“Boss, I’ll work from home this morning”


When you turn off your alarm on your smartphone at 6:30 in the morning, it is straightaway clear that it is a better plan to work from home this morning instead of at the office. There are traffic jams everywhere and even the trains are delayed. It is advised that you leave two hours later instead. In case you do not want to follow this advice, because you have a meeting at 9:00 in the morning, then your smartphone gives the fastest route straightaway, considering going by car or by public transport. Later that day, you have to be at the dentist at a specific time, whereby your smartphone notifies you when you have to get in your car.

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People get busier every day and the personal and digital demands are increasing. Systems get integrated more and more, which leads to an optimal ease of use. Those trends can be applied on the travel and traffic industry too. A lot of problem solving traffic applications have been developed, which led to an online overload (Tsekouras, 2015) of applications that can help you on the road. In this blog I provide you with the mechanisms in those traffic applications, and I will provide an analysis of the different applications which are currently popular in the Dutch market.

Travel & Traffic Applications

The aim of travel & traffic applications is to give and advice about how to get from A to B fastest. Nowadays, a lot more functions are possible such as a personal navigation (to avoid traffic jams), a price advice, a sustainable advice etc. To optimize and customize this for each individual, the user needs to put in information in exchange. With this, the users deliver an input for the actual result.

Data Use

Since everyone has different destinations, different travel times, a different budget, and different resources, those traffic applications cannot give a generic travel advice to everyone. The key point of those applications is that travel advices are based on personal data, such as one’s car, one’s agenda, the amount of traffic jams on the highway, and one’s preferred budget. With this, everyone receives an optimal, personal travel advice. Since the user types in the data him/herself, optimal advices are given, instead of a ‘guess’ based on the most likely information. The downside of typing in one’s exact data is that it requires effort, whereas minimal effort is desired. To lower the impact of this downside, most applications can be fully integrated with one’s smartphone and agenda, which decreases effort in turn. However, this raised privacy concerns at the same time (Tsekouras, 2015).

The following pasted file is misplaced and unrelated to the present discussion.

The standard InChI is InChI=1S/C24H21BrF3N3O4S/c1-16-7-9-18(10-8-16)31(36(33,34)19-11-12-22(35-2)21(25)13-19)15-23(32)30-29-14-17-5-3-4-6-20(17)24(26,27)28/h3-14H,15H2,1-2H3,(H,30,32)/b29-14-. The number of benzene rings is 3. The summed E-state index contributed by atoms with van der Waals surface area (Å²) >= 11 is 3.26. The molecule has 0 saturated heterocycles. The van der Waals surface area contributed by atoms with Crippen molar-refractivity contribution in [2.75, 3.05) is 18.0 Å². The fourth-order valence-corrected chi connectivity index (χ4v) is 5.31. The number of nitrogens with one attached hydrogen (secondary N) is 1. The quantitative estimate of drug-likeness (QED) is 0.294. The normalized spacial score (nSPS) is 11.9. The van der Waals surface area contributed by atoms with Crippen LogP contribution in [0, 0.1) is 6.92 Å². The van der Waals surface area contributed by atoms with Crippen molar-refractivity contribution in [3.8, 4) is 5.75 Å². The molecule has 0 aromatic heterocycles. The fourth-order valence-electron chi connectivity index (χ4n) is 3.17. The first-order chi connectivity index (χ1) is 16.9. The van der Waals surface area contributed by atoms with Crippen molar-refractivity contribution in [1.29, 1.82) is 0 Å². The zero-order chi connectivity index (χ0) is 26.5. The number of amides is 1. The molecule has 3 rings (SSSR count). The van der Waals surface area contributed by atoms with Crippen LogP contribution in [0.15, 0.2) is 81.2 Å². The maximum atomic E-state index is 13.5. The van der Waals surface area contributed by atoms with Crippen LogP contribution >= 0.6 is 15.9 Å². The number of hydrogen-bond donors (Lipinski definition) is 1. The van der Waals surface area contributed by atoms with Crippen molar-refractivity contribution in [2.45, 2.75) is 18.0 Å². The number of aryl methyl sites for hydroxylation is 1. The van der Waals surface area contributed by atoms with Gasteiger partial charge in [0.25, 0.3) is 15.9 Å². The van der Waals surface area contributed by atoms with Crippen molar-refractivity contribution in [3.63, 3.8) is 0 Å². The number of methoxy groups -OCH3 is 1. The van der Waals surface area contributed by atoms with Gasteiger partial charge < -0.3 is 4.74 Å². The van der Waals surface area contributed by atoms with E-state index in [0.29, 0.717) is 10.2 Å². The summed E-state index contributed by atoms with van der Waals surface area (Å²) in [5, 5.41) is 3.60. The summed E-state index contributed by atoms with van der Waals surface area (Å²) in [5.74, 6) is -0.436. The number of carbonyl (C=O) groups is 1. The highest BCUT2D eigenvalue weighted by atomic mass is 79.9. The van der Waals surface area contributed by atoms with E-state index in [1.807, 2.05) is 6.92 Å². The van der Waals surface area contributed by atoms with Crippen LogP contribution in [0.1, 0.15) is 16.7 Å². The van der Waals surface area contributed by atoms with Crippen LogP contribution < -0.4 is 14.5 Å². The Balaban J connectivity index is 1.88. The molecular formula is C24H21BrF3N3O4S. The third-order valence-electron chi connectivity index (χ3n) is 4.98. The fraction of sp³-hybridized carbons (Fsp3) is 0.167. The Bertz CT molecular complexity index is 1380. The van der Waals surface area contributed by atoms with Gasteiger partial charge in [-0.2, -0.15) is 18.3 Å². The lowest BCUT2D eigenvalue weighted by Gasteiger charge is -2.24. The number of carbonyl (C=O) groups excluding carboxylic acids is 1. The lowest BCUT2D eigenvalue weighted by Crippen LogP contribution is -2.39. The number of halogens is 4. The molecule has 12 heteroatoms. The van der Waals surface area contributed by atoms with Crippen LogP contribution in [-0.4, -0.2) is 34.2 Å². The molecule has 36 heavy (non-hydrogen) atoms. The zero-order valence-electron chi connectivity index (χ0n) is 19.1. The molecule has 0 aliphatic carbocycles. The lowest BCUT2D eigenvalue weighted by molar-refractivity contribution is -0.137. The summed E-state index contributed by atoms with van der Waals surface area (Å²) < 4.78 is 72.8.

Possibilities

There are endless possibilities that can be integrated in traffic applications. Most traffic applications integrate the following elements:

  • Navigation
  • Real-time traffic notifications
  • Personal schedule
  • Prices (of fuel or public transport)
  • Available parking spots
  • CO2 saving
  • The amount of stop overs
  • Parking

Revenue Models

Most applications have different revenue models, varying from paying for the download to advertisement based. Noteworthy is the fact that a lot of applications are run by the government and some applications are highly subsidized due to the benefit for the whole community.

Market Analysis

In the following table, an analysis of popular traffic applications in the Dutch market is given.

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Sources:

https://vid.nl/app.html

http://www.anwb.nl/mobiel/onderweg-app

http://www.kenneymyers.com/blog/10-iphone-apps-to-help-you-avoid-traffic-on-your-commute/

https://www.waze.com/

http://www.reiskostenblog.nl/blogs/10-handige-apps-die-je-helpen-slimmer-te-reizen/

Tsekouras, D. (2015). Lecture 1: Introduction to Value Co-Creation. Customer Centric Digital Commerce, 18 March, 2015.

Tsekouras, D. (2015). Lecture 2: Information Search & Product Recommendations. Customer Centric Digital Commerce, 25 March, 2015

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